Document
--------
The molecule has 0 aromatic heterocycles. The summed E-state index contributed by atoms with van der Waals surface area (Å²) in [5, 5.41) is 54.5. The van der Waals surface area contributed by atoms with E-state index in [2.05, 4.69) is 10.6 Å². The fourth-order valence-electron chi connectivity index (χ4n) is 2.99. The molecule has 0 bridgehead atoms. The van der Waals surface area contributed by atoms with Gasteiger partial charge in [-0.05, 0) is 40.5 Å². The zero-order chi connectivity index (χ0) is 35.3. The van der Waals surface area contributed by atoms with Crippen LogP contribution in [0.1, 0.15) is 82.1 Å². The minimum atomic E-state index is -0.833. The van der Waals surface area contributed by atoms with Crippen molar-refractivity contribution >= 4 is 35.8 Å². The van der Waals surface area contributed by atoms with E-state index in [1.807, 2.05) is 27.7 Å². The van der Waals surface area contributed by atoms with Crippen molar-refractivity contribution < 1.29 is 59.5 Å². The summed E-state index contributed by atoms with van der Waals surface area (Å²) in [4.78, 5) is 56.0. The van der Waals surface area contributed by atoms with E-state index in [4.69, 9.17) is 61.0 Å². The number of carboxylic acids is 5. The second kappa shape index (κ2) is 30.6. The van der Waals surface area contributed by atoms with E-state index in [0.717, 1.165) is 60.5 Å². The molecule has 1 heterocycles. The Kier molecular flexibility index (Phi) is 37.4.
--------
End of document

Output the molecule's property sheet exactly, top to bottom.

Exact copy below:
The molecule has 0 aromatic heterocycles. The summed E-state index contributed by atoms with van der Waals surface area (Å²) in [5, 5.41) is 54.5. The van der Waals surface area contributed by atoms with E-state index in [2.05, 4.69) is 10.6 Å². The fourth-order valence-electron chi connectivity index (χ4n) is 2.99. The molecule has 0 bridgehead atoms. The van der Waals surface area contributed by atoms with Gasteiger partial charge in [-0.05, 0) is 40.5 Å². The zero-order chi connectivity index (χ0) is 35.3. The van der Waals surface area contributed by atoms with Crippen LogP contribution in [0.1, 0.15) is 82.1 Å². The minimum atomic E-state index is -0.833. The van der Waals surface area contributed by atoms with Crippen molar-refractivity contribution >= 4 is 35.8 Å². The van der Waals surface area contributed by atoms with E-state index in [1.807, 2.05) is 27.7 Å². The van der Waals surface area contributed by atoms with Crippen molar-refractivity contribution < 1.29 is 59.5 Å². The summed E-state index contributed by atoms with van der Waals surface area (Å²) in [4.78, 5) is 56.0. The van der Waals surface area contributed by atoms with E-state index in [4.69, 9.17) is 61.0 Å². The number of carboxylic acids is 5. The second kappa shape index (κ2) is 30.6. The van der Waals surface area contributed by atoms with E-state index in [0.717, 1.165) is 60.5 Å². The molecule has 1 heterocycles. The Kier molecular flexibility index (Phi) is 37.4.